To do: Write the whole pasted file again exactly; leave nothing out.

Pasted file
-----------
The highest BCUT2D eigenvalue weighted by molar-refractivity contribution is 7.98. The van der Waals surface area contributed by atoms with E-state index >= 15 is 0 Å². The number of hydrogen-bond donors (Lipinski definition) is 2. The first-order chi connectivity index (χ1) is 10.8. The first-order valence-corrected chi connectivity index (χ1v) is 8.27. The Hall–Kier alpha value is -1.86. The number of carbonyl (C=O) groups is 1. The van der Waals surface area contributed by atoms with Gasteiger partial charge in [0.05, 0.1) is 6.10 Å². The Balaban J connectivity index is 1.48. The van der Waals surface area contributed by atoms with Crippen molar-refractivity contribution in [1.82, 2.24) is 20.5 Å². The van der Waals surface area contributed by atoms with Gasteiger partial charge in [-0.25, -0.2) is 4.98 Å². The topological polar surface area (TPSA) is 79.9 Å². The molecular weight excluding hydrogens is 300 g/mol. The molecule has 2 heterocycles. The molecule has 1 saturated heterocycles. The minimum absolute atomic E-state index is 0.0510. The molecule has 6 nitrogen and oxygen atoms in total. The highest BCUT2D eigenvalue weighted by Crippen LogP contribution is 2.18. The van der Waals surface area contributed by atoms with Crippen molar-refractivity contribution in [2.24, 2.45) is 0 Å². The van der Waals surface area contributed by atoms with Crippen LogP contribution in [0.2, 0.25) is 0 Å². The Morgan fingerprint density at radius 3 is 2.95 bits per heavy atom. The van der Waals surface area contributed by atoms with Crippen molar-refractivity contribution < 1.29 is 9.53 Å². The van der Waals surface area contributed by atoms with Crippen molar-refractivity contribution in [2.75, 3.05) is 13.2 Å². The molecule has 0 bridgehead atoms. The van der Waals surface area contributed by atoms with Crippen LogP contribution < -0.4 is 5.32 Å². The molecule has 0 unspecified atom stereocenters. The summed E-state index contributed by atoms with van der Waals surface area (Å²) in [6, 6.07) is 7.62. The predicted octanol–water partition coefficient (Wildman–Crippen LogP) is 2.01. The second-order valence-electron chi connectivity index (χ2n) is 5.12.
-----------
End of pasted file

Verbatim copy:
The highest BCUT2D eigenvalue weighted by molar-refractivity contribution is 7.98. The van der Waals surface area contributed by atoms with E-state index >= 15 is 0 Å². The number of hydrogen-bond donors (Lipinski definition) is 2. The first-order chi connectivity index (χ1) is 10.8. The first-order valence-corrected chi connectivity index (χ1v) is 8.27. The Hall–Kier alpha value is -1.86. The number of carbonyl (C=O) groups is 1. The van der Waals surface area contributed by atoms with Gasteiger partial charge in [0.05, 0.1) is 6.10 Å². The Balaban J connectivity index is 1.48. The van der Waals surface area contributed by atoms with Crippen molar-refractivity contribution in [1.82, 2.24) is 20.5 Å². The van der Waals surface area contributed by atoms with Gasteiger partial charge in [-0.25, -0.2) is 4.98 Å². The topological polar surface area (TPSA) is 79.9 Å². The molecular weight excluding hydrogens is 300 g/mol. The molecule has 2 heterocycles. The molecule has 1 saturated heterocycles. The minimum absolute atomic E-state index is 0.0510. The molecule has 6 nitrogen and oxygen atoms in total. The highest BCUT2D eigenvalue weighted by Crippen LogP contribution is 2.18. The van der Waals surface area contributed by atoms with Crippen molar-refractivity contribution in [2.24, 2.45) is 0 Å². The van der Waals surface area contributed by atoms with Crippen LogP contribution in [0.2, 0.25) is 0 Å². The Morgan fingerprint density at radius 3 is 2.95 bits per heavy atom. The van der Waals surface area contributed by atoms with Crippen molar-refractivity contribution < 1.29 is 9.53 Å². The van der Waals surface area contributed by atoms with Crippen molar-refractivity contribution in [2.75, 3.05) is 13.2 Å². The molecule has 0 bridgehead atoms. The van der Waals surface area contributed by atoms with Crippen LogP contribution < -0.4 is 5.32 Å². The molecule has 0 unspecified atom stereocenters. The summed E-state index contributed by atoms with van der Waals surface area (Å²) in [6, 6.07) is 7.62. The predicted octanol–water partition coefficient (Wildman–Crippen LogP) is 2.01. The second-order valence-electron chi connectivity index (χ2n) is 5.12.